Chinese Communist Logic Turns Turtle
An Indian farmer from Indian state Tamil Nadu shouts slogans during a protest and hunger strike
Chinese are famous for taking two steps forward and then three steps backwards. This is evident from an article on Indian Dietary habits in one of their leading tabloids. For the article, just to try and ridicule India they have even managed to pull out a picture of 1917 vintage on an ongoing hunger strike.
Going backwards, after a progressive talks between Modi and Xi Jinping recently, they have pulled out an article featuring the doubtful economists Abhijit Banerjee, Esther Duflo and Michael Kremer who have been given a Prize in Economics from Noble Committee for their “experimental approach to alleviating global poverty.”
Although this year’s Nobel Economics Prize set the Chinese internet abuzz, with some netizens airing strong dissatisfaction. American citizen Banerjee may have indeed made some contributions to anti-poverty programs but the Chinese very well know that even the Indian internet is abuzz with dissatisfaction over Banerjee’ s pontifications. All those working with Ford Foundations etc are always suspects as they have deep hidden agenda.
Chinese should be waking up after all the chaos going on in Hong Kong. The first of the bomb blasts have taken place. Very soon the Chinese will come to know the difference between good terrorists and bad terrorists, which they have befriending through Pakistan.
Instead of dousing the flame in Hong Kong, the Chinese are advising Indians to read this Banerjee fellow “ We advise all Indian poverty relief officials to read Banerjee and Duflo’s book, Poor Economics, which will make people rethink the relationship between poverty and culture.”
In spite of Buddhism spreading all over China and making them more humane, a third rate Chinese reporter in a foolish move is trying to question the very essence of Indian culture and more so also trying to inject politics into it. Hindus in India do not eat beef and worship cows and similarly Muslims do not consume pork. Though unlike Xijingiang Quighers, in India no one is forced to sell or eat pork. A majority of Indians are vegetarians and last 7000 years have proved that it is the best diet. And now some up starts want to teach Indians about diets.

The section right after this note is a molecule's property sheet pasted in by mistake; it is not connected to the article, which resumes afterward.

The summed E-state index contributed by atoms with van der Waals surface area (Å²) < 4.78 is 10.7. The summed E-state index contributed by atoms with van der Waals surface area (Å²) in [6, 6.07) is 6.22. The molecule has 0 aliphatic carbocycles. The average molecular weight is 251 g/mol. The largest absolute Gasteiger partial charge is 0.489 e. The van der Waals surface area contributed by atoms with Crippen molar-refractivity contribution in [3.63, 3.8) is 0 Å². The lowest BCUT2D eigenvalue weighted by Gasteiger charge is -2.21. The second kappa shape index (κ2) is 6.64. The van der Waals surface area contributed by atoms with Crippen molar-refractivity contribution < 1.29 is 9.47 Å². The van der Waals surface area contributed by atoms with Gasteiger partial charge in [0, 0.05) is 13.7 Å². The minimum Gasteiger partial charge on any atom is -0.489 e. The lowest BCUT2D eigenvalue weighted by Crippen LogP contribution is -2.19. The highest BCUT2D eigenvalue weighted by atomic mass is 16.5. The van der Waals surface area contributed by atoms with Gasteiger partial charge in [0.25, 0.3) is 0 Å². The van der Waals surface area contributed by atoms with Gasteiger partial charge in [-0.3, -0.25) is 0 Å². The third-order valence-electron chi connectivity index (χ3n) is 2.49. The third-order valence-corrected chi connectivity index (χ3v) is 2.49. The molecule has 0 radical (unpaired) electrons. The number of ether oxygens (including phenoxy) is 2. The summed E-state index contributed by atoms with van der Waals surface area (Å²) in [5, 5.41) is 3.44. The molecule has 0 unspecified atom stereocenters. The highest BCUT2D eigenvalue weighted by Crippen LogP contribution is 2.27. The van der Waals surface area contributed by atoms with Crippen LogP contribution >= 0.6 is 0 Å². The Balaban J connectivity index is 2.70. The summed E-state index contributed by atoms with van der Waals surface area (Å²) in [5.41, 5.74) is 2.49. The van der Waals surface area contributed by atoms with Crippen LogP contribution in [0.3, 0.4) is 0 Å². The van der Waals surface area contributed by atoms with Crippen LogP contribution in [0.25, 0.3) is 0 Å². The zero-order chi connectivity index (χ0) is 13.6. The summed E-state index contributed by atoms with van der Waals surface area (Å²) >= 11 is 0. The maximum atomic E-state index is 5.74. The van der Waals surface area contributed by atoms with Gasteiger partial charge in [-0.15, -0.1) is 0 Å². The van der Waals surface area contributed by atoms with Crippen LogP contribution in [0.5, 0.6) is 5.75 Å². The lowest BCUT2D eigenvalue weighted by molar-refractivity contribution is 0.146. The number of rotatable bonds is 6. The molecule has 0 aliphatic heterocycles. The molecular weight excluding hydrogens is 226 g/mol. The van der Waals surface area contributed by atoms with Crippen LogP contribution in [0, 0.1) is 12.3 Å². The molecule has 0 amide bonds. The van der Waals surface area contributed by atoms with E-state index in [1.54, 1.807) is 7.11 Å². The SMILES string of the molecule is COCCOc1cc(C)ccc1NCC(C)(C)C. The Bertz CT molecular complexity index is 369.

Indian cuisine is deeply connected to its cultural and religious beliefs. A vegetarian diet is the healthiest. Diet in India is linked with customs and traditions in Indian culture to promote industrialization and modernization. This may explain why there is an inherent continuity and stability in Indian society and we Indians are proud of it.
Indian dietary culture has kept its unique customs and traditions, some of which have survived for thousands of years. India may be ranking 102 among 117 countries because of some skewedness in the Global Hunger Index 2019, just because such surveys do not consider vegetarian diet as FOOD.. So how India has emerged as one of the fastest-growing major economies in the world. Yes many of our people still live in poverty but soon they will be out of it. India will soon attain its status as it was say 500 years back and Chinese better find out as to which country was at number two position.
Visitors may find the food in India is very different from other parts of the world but most cherish the flavor and diversity, due to the country’s generous use of herbs and spices. Statistics show that Indian people consume hardly any meat compared to the global average. Vegetarianism has become more popular not only among Indian people but also in many European Countries and even the USA. When you consume veggies then there is lesser carbon footprint and lesser chances of diseases like cancer etc.
Meat is not the answer to malnutrition as thought by many including the Chinese. Through sustained green revolution India is a net exporter of food grains. So instead if lecturing India, the Chinese must ensure that they provide enough food to the Quighers in Xinjingyang and the poor people of forcibly occupied Tibet, instead of starving them.